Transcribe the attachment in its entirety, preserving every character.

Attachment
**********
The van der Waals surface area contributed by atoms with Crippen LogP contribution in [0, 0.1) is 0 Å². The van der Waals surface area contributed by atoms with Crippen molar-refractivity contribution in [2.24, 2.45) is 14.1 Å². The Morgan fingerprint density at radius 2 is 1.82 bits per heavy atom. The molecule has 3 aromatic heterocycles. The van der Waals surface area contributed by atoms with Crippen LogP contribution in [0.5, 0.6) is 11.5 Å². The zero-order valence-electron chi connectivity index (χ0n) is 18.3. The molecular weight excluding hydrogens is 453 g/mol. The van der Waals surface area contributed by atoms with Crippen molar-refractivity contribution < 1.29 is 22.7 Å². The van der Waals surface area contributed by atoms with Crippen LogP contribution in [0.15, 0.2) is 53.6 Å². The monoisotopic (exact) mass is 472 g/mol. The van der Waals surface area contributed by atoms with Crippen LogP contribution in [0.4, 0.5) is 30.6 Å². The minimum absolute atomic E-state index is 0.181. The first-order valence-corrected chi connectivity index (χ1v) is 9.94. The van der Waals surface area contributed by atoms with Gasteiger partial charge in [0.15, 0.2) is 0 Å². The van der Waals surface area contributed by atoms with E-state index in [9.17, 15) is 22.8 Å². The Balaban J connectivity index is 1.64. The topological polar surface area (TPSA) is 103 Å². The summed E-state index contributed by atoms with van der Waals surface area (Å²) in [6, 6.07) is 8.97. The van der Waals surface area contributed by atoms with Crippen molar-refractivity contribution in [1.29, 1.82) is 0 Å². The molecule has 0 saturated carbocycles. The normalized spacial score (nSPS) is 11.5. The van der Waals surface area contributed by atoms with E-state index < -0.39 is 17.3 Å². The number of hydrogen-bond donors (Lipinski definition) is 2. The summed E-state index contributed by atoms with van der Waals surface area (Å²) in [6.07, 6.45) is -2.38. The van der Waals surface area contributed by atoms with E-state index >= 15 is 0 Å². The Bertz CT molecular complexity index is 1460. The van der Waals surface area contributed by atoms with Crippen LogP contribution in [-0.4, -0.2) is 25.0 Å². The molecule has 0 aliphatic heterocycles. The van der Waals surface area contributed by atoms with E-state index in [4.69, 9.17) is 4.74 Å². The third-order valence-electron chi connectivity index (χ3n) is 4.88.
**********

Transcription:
The van der Waals surface area contributed by atoms with Crippen LogP contribution in [0, 0.1) is 0 Å². The van der Waals surface area contributed by atoms with Crippen molar-refractivity contribution in [2.24, 2.45) is 14.1 Å². The Morgan fingerprint density at radius 2 is 1.82 bits per heavy atom. The molecule has 3 aromatic heterocycles. The van der Waals surface area contributed by atoms with Crippen LogP contribution in [0.5, 0.6) is 11.5 Å². The zero-order valence-electron chi connectivity index (χ0n) is 18.3. The molecular weight excluding hydrogens is 453 g/mol. The van der Waals surface area contributed by atoms with Crippen molar-refractivity contribution < 1.29 is 22.7 Å². The van der Waals surface area contributed by atoms with Crippen LogP contribution in [0.15, 0.2) is 53.6 Å². The monoisotopic (exact) mass is 472 g/mol. The van der Waals surface area contributed by atoms with Crippen LogP contribution in [0.4, 0.5) is 30.6 Å². The minimum absolute atomic E-state index is 0.181. The first-order valence-corrected chi connectivity index (χ1v) is 9.94. The van der Waals surface area contributed by atoms with Gasteiger partial charge in [0.15, 0.2) is 0 Å². The van der Waals surface area contributed by atoms with E-state index in [9.17, 15) is 22.8 Å². The Balaban J connectivity index is 1.64. The topological polar surface area (TPSA) is 103 Å². The summed E-state index contributed by atoms with van der Waals surface area (Å²) in [6, 6.07) is 8.97. The van der Waals surface area contributed by atoms with Crippen molar-refractivity contribution in [1.29, 1.82) is 0 Å². The molecule has 0 saturated carbocycles. The normalized spacial score (nSPS) is 11.5. The van der Waals surface area contributed by atoms with E-state index < -0.39 is 17.3 Å². The number of hydrogen-bond donors (Lipinski definition) is 2. The summed E-state index contributed by atoms with van der Waals surface area (Å²) in [6.07, 6.45) is -2.38. The van der Waals surface area contributed by atoms with E-state index >= 15 is 0 Å². The Bertz CT molecular complexity index is 1460. The van der Waals surface area contributed by atoms with Crippen LogP contribution in [-0.4, -0.2) is 25.0 Å². The molecule has 0 aliphatic heterocycles. The van der Waals surface area contributed by atoms with E-state index in [4.69, 9.17) is 4.74 Å². The third-order valence-electron chi connectivity index (χ3n) is 4.88.